CITIZENS OF LAKE MURRAY ASSOCIATION, Petitioner and Appellant, v. SAN DIEGO CITY COUNCIL, Respondent, Real Party in Interest.
Citizens of Lake Murray Area Association (Association) appeal a judgment dismissing its petition for a peremptory writ of mandate, entered following the sustaining of the San Diego City Council's (Council) demurrer to the petition and the Association's election to stand on its pleadings. The sole issue presented is whether compliance by the county clerk with the statutory duty of posting notices of determination of environmental actions taken by a public agency under the California Environmental Quality Act (CEQA) 1 is mandatory in order for the special statute of limitations within the Act to commence running? We answer in the affirmative and reverse the judgment.
Factual and Procedural Background
On October 6, 1981, the Association petitioned for a peremptory writ of mandate alleging the Council abused its discretion in determining a proposed project would not significantly effect the environment. The Council demurred, asserting the special statute of limitations within CEQA for initiating judicial review of environmental decisions. The trial court sustained the demurrer with 20 days leave to amend. On November 3, 1981, the judgment of dismissal was filed, as the Association elected to stand on the petition as filed.
The parties' agreed statement of facts is as follows:
“On July 16, 1981 City Council caused a notice of determination of adoption of the Negative Declaration to be filed with the County Clerk of San Diego County. Said County Clerk has neglected and failed to post a list containing said notice of determination as required by the provisions of Public Resources Code Section 21152(c).” 2
“The provisions of section 21167 operate as a special statute of limitations for actions and proceedings premised on alleged violations of CEQA.” (International Longshoremen's & Warehousemen's Union v. Board of Supervisors, 116 Cal.App.3d 265, 271, 171 Cal.Rptr. 875; Lee v. Lost Hills Water Dist., 78 Cal.App.3d 630, 633, 144 Cal.Rptr. 510.) Section 21167, subdivision (b), provides:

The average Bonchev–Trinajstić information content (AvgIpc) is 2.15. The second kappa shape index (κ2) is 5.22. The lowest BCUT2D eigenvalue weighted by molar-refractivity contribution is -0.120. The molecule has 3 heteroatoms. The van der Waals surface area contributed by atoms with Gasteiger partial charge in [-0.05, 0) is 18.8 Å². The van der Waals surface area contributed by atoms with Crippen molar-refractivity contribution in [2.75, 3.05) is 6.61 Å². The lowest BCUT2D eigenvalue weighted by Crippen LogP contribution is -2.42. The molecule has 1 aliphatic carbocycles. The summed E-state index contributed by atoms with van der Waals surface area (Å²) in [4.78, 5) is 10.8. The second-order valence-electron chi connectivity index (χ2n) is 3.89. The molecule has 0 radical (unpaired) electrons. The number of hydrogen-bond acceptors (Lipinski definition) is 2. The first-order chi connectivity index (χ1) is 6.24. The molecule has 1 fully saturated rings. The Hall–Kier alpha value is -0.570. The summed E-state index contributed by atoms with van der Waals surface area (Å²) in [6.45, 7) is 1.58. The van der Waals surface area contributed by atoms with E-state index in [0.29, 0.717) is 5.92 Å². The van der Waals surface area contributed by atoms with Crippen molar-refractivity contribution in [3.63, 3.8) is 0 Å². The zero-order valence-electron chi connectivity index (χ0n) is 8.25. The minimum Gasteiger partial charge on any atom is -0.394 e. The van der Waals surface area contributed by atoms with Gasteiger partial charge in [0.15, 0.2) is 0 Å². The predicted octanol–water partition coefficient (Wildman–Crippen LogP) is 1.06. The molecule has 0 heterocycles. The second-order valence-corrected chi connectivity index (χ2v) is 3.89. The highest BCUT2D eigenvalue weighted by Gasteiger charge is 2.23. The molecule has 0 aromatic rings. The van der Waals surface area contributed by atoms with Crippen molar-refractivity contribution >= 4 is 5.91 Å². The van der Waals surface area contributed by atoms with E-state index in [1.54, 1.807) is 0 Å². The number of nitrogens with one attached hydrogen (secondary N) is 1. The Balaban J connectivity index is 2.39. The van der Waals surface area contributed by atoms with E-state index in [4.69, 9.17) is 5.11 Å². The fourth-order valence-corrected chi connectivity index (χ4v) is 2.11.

“Any action or proceeding to attack, review, set aside, void or annul the following acts or decisions of a public agency on the grounds of noncompliance with this division shall be commenced as follows:
“(b) Any action or proceeding alleging that a public agency has improperly determined whether a project may have a significant effect on the environment shall be commenced within 30 days after the filing of the notice required by subdivision (a) of Section 21108 or subdivision (a) of Section 21152.”
Thus incorporated, subdivision (a) of section 21152 reads:
“Whenever a local agency approves or determines to carry out a project which is subject to the provisions of this division, it shall file notice of such approval or such determination with the county clerk of the county, or counties, in which the project will be located. Such notice shall indicate the determination of the local agency whether the project will, or will not, have a significant effect on the environment and shall indicate whether an environmental impact report has been prepared pursuant to the provisions of this division.
Facially, it appears the express language of sections 21152, subdivision (a), and 21167, subdivision (b), declares the mere filing of the notice of determination with the county clerk commences the 30-day period of limitations. (Cal.Admin.Code, tit. 14, § 15083(f)(5), p. 322.11.) However, the Association urges that the 30-day period should not commence until the notice is posted pursuant to section 21152, subdivision (c). Subdivision (c) provides:
“All notices filed pursuant to this section shall be available for public inspection, and a list of such notices shall be posted on a weekly basis in the office of the county clerk. Each such list shall remain posted for a period of 30 days.
We apply the following fundamental rules of statutory construction: First,
“a court ‘should ascertain the intent of the Legislature so as to effectuate the purpose of the law.’ [Citation.] ․ ‘If possible, significance should be given to every word, phrase, sentence and part of an act in pursuance of the legislative purpose ․ [,]’ [citation; as] ‘a construction making some words surplusage is to be avoided.’ [Citation.] ‘When used in a statute [words] must be construed in context, keeping in mind the nature and obvious purpose of the statute where they appear.’ [Citations.] Moreover, the various parts of a statutory enactment must be harmonized by considering the particular clause or section in the context of the statutory framework as a whole. [Citations.]” (Moyer v. Workmen's Comp. Appeals Bd., 10 Cal.3d 222, 230–231, 110 Cal.Rptr. 144, 514 P.2d 1224.)